I enjoyed the way you highlighted some of the differences between self-publishing and traditional publishing. The partnership an author enters into in a traditional publishing relationship needs to be considered and talked out with the writer, the agent and the publisher, in terms of contract, etc. For example, I would like to have some input on my cover design, though I know I won’t have the final word. You effectively bring up the reality that, as writers, we need to work alongside the publishers, and remember that they ARE taking a risk on us. Hopefully with that in mind, we can be open to the suggestions/directions they offer.
I think I might add one more thing, though I can’ at the moment think of a ‘quote’ to go with it.
Schedule means different things under the circumstances; as an Indie, you set your own, and can demand as high a pace as you please (or you can take a few months to think about where the characters are going).
As a Trad, you’re a link on a schedule chain, and you will be expected to conform to the time demands of a larger entity.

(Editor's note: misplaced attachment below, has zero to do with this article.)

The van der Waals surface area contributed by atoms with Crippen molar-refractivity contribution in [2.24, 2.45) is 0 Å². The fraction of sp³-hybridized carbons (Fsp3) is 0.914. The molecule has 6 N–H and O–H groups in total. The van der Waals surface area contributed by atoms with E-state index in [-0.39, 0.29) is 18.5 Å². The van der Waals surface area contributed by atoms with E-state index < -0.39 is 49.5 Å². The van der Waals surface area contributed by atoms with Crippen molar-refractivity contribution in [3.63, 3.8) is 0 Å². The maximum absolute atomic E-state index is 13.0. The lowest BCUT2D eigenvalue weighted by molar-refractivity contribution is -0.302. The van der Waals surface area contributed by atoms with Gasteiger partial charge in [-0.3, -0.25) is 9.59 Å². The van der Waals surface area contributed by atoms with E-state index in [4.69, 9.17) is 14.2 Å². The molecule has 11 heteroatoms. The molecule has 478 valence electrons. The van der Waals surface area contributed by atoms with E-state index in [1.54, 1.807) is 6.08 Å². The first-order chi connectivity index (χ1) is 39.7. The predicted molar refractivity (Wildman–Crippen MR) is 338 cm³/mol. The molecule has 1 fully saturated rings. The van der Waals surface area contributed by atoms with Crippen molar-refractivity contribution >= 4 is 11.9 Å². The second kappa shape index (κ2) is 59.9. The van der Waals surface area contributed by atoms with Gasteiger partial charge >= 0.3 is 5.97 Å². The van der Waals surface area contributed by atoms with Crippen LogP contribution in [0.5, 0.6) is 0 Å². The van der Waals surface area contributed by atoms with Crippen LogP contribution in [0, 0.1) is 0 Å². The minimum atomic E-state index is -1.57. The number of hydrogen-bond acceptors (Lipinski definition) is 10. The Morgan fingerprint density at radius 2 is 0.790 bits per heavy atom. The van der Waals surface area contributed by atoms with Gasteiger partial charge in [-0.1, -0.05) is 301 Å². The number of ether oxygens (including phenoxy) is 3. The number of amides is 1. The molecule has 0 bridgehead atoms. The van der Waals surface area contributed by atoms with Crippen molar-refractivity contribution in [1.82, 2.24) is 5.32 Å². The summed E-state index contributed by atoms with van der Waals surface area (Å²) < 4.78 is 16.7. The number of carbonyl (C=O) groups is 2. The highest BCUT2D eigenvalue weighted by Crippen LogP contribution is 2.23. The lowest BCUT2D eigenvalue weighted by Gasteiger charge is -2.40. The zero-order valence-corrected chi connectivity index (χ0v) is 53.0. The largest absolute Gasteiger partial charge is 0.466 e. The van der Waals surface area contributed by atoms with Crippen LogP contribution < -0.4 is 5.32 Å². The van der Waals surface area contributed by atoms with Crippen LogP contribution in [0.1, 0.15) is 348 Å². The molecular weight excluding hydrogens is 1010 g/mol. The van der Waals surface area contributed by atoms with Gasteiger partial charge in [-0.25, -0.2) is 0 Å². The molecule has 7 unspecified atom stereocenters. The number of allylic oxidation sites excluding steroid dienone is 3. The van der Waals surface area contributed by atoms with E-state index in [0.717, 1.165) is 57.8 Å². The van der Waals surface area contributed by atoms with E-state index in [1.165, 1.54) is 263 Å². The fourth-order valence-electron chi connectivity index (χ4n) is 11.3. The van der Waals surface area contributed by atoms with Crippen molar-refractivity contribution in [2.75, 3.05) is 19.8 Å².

Not an easy one to balance.
This came into my inbox and the wry humor got my attention:
Would it help that I am distantly related to Winston Churchill and to one of the members of Scott’s expedition to the pole, that my wife’s great something or other worked with a Mr G Fawkes to light up the life of the dourest of British institutions, that Nelson Mandela once looked in my direction, that I have stood 10 feet from the Queen, that Jackie Stewart walked in front of me and that my surname shares space in Google with people who are really great at finding people.
Seriously, I saw somewhere that you specialize in non-fiction or are in the market for the same?
Dan, I might have laughed at this post more if I hadn’t heard (either directly or between the lines) some of these sentiments from those who are into self-publishing. As a hybrid author (hard to think of myself in those terms) I recognize the truth in everything you’ve said, and the points just highlight some of the highs and lows (royalties aside) of traditional vs. self-publishing. Thanks so much for sharing.
Dan, great post that shows the pluses and minuses of traditional vs. self-publishing. Thanks for sharing.
Linda Riggs Mayfield